One GRITS Journey To Convert Beloved Southern Recipes to Paleo Approved, and Darn GOOD too!

This is my story of how I am striving to change my family's life, nutritionally, for the better. Here in the deep South Paleo is a foreign word. No one has heard of it, and gluten free is really almost as unheard of...
After reading Gary Taubes enlightning GOOD CALORIES, BAD CALORIES I was determine to change! Armed with my own two hands, the internet (thank God for, and all those wonderful blogs and podcasts available now, I am beginning my journey.
Please feel free to join me as I try to adapt all of our Southern Favorites into Paleo Appropriate Scrumptiousness!!! (and all Gluten Free) I will try to post all of the good ones, and may even blog about some failures along the way.

18 March 2011

The Blessed Boiled PEANUT-new crop of course ya'll

Boiled Peanuts ( new crop of course) are one of those Southern foods that everyone else seems to frown at.... Maybe they are an acquired taste???? 

It is believed that boiled peanuts have been a southern institution since at least the Civil War (1861-1865).  And in case you hadn't heard, in the South we have a different Version of the Civil War..we are still not sure that we didn't win, and if we didn't we have a much different version of about everything related...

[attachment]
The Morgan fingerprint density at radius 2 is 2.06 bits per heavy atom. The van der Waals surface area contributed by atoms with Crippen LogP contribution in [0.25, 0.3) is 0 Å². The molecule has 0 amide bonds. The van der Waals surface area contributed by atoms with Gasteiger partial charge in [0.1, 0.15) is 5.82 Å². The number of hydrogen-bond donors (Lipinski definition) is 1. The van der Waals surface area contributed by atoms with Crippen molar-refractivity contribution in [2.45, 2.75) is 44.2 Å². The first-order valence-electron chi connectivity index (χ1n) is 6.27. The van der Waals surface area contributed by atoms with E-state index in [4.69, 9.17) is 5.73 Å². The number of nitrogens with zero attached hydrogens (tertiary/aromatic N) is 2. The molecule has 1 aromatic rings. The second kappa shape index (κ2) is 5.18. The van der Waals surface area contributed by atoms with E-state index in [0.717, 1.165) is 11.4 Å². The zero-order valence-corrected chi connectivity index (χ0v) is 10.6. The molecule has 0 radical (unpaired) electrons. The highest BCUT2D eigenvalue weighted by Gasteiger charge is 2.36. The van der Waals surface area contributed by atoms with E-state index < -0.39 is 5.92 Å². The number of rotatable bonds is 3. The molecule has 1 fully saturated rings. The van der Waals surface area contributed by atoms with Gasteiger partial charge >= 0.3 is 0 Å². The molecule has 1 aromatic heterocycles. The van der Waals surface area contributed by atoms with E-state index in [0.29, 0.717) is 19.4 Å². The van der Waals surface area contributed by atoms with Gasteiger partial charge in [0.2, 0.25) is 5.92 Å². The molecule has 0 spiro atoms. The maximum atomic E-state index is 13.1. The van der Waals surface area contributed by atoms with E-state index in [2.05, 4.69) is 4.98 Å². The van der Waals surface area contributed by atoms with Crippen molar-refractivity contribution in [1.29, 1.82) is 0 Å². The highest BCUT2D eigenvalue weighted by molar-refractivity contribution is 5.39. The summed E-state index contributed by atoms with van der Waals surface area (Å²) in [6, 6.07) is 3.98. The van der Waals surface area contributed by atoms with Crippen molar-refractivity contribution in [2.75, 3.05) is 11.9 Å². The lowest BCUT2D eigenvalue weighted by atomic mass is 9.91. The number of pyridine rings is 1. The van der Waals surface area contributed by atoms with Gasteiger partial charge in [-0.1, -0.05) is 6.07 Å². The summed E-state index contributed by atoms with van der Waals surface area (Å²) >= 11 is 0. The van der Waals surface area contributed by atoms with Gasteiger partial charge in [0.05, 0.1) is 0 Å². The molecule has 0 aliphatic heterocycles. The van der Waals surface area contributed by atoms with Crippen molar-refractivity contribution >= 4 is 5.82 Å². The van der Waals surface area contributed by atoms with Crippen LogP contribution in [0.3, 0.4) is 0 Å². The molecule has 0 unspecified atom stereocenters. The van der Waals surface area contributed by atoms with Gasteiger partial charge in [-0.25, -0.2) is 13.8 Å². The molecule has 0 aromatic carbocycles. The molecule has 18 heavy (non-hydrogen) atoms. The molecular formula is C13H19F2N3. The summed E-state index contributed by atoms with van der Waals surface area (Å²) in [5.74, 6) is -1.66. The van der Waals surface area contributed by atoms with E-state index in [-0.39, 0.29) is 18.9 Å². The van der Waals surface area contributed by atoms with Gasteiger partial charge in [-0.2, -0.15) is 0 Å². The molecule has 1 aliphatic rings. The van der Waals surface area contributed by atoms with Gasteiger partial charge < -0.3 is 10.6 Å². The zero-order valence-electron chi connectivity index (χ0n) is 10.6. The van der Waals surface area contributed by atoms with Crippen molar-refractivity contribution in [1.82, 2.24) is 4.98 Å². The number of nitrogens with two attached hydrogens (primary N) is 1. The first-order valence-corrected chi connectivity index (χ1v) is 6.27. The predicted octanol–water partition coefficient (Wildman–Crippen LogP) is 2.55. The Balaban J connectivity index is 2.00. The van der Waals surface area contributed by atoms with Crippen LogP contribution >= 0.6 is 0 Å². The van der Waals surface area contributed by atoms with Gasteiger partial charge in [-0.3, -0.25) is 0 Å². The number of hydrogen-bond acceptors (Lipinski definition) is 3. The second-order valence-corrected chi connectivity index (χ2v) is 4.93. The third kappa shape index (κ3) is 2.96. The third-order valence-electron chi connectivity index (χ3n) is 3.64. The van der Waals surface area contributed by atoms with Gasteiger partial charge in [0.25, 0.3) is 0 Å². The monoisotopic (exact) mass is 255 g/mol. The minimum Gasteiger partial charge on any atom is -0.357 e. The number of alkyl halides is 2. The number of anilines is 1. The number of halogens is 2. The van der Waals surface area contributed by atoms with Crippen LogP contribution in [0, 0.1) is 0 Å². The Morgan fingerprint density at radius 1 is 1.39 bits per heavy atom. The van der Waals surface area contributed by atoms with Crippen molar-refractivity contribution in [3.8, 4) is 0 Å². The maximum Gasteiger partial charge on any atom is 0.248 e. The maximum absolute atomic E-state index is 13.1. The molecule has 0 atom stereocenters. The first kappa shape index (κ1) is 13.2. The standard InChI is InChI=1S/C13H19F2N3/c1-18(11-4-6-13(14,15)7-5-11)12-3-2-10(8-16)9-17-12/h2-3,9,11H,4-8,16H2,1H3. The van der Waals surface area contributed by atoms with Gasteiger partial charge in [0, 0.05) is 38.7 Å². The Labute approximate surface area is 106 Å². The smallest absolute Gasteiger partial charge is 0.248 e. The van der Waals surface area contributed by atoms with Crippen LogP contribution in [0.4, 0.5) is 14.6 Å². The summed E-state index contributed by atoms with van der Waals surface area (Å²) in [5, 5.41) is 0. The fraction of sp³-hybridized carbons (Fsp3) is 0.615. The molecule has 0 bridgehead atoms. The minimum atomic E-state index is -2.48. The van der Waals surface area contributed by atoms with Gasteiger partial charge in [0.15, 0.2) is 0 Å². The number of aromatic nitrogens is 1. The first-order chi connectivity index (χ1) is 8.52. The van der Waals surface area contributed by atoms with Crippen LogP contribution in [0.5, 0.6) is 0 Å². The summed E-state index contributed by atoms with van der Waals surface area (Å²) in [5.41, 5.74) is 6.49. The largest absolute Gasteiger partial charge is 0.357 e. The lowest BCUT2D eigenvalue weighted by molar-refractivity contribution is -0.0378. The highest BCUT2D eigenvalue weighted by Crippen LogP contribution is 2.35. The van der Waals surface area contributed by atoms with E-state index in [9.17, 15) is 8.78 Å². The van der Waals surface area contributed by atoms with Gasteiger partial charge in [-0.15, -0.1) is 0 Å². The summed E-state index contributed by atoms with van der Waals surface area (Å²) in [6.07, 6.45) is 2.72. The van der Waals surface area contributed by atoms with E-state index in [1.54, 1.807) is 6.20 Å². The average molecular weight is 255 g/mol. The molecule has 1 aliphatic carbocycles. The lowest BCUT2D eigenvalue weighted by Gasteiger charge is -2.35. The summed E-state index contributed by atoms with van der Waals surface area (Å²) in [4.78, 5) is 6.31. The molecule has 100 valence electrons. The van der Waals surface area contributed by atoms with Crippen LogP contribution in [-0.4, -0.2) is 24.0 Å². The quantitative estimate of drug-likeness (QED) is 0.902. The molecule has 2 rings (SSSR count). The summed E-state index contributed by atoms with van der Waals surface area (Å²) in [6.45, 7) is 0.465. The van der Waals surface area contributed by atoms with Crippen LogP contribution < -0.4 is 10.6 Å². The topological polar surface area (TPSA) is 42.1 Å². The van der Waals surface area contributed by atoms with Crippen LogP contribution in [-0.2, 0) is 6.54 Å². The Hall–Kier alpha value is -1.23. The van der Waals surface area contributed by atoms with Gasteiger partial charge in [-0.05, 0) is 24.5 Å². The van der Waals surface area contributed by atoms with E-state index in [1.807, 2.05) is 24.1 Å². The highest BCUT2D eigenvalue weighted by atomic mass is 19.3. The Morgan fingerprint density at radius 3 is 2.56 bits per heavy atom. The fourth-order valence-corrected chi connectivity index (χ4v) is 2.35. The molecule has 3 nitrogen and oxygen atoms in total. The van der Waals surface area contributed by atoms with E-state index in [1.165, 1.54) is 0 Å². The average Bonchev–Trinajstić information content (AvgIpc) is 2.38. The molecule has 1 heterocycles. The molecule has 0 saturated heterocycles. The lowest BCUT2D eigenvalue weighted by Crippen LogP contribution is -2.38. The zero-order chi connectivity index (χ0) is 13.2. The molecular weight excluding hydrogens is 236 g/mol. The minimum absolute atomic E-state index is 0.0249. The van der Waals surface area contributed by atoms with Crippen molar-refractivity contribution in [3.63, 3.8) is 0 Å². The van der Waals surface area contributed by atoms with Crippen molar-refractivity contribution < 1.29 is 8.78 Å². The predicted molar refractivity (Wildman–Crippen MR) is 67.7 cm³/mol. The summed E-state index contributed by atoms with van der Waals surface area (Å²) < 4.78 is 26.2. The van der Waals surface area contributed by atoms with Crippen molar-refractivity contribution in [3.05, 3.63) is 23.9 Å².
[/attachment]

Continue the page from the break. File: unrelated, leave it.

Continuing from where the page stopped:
Try sitting in a SC public school system your whole life, I for real barely knew we lost that war... We learned all about our famous battles that we won, and all of the BAD stuff those Northern Aggressors did gosh darn it!!!!! This subject will get many a southerner hot under the collar- we are very protective of our South!!!! You can still find many reenactments of our great battles, grown men, dressed in Civil war gear duking it out on the battlefield- Southern style!- really you can-very often actually through out the South!!!!! 
Anyways... I digress... Back to the Boiled Peanut...

For me, I have so many childhood memories, all outside at some game or another..., sitting in the stands, sucking the "liquor" (the juice) out and then splitting the shell with my teeth,and eating those salty yummy peanuts before tossing the shell. We ate these outside so we can just toss the shell.

A good southern guy  or gal can usually do the deshelling and all in their mouth, and then just spit out the shell. If you get good at this you can work through a big bag of boiled peanuts pretty fast!!!!